Between the fire and the enormous quantity of water that was used to douse it, the company which insured the property was intent on writing it off and having it bulldozed to the ground. Such would have been the fate of the home if it were not for the efforts of the local heritage advisory committee. Through their efforts to save this significant piece of local heritage, the home’s new owner and the insurance company were obligated to secure the services of a talented team of tradesmen who were enlisted to undertake the arduous task of restoring the building – as close as possible – to its condition prior to the fire
The work – which stretched on for many months – entailed extensive work to the interior. While the exterior and yards (which, after years of subdivision and change, now encompass about half an acre) had not been affected by the fire, the inside of the house had been decimated. The kitchen subsequently required a complete refit. Throughout the interior only five of the rooms retained their original floorboards and so the rest had to be replaced with six inch cedar planking. The same applied to the cedar wainscoting. Architraves and fretwork had to be fashioned – much by hand – to replace the original; two fireplace surrounds were re-created; the entire roof was re-tiled with a terracotta tile which so closely resembles the original that the change is hardly detectable.
The restoration also allowed for the creation of a spacious bedroom in the attic – replacing the two earlier small rooms – and the installation of a large dormer window which has helped to achieve a warm, welcoming space that fits in perfectly with the original architectural style of the home. Throughout the interior the walls and ceiling were painted three different strengths of Haymes’ ‘China Doll’ … the pale white-grey colour getting lighter as it goes from the area above the wainscot, to the picture rail and then the lightest shade used for the ceiling.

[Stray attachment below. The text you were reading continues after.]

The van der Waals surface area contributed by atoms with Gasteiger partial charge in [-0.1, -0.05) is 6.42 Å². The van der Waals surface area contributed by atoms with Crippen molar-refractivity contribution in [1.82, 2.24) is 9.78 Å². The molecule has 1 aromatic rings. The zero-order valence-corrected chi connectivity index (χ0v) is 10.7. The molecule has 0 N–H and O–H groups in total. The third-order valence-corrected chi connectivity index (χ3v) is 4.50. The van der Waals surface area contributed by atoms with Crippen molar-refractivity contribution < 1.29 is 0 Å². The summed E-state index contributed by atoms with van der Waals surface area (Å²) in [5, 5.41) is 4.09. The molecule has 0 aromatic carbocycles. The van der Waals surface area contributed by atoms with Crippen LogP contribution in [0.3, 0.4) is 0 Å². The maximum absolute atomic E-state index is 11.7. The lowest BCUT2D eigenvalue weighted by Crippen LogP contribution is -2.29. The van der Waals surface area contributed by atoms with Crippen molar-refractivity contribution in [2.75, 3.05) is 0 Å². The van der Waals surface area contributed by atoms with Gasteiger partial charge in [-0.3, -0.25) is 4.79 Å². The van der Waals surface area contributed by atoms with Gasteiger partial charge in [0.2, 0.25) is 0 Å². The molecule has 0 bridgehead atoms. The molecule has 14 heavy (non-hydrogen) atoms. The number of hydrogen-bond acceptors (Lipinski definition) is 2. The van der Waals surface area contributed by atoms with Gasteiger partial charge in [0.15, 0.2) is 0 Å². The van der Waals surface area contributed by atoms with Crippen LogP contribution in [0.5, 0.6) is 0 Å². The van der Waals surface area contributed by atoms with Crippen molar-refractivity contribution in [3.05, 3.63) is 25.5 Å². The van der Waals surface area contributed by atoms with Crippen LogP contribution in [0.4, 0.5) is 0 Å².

The process of bringing the home back to its former glory took the best part of a year. Once completed, Rhonda and David were then afforded the wonderful opportunity to take up residence – something that Rhonda had first dreamt of doing so many years earlier. With their cache of superb furnishings and collectables, family heirlooms and treasures handcrafted over the years – many by the hands of Rhonda and her talented late mother Rita – the couple has, since then, been able to turn what is a graceful property into a truly beautiful country home that is testament to not only their decorating skills but also their passion for the property and their respect for its important heritage and place within the local community.
“We consider ourselves to be the custodians of an important piece of history and are ever aware of the property’s past and the story of those who have lived here before us. The fact that the home was so nearly lost to fire and then later, to demolition, makes it all the more significant as we never lose sight of the fact that it is a precious treasure well deserving of being safeguarded, and loved!” states Rhonda.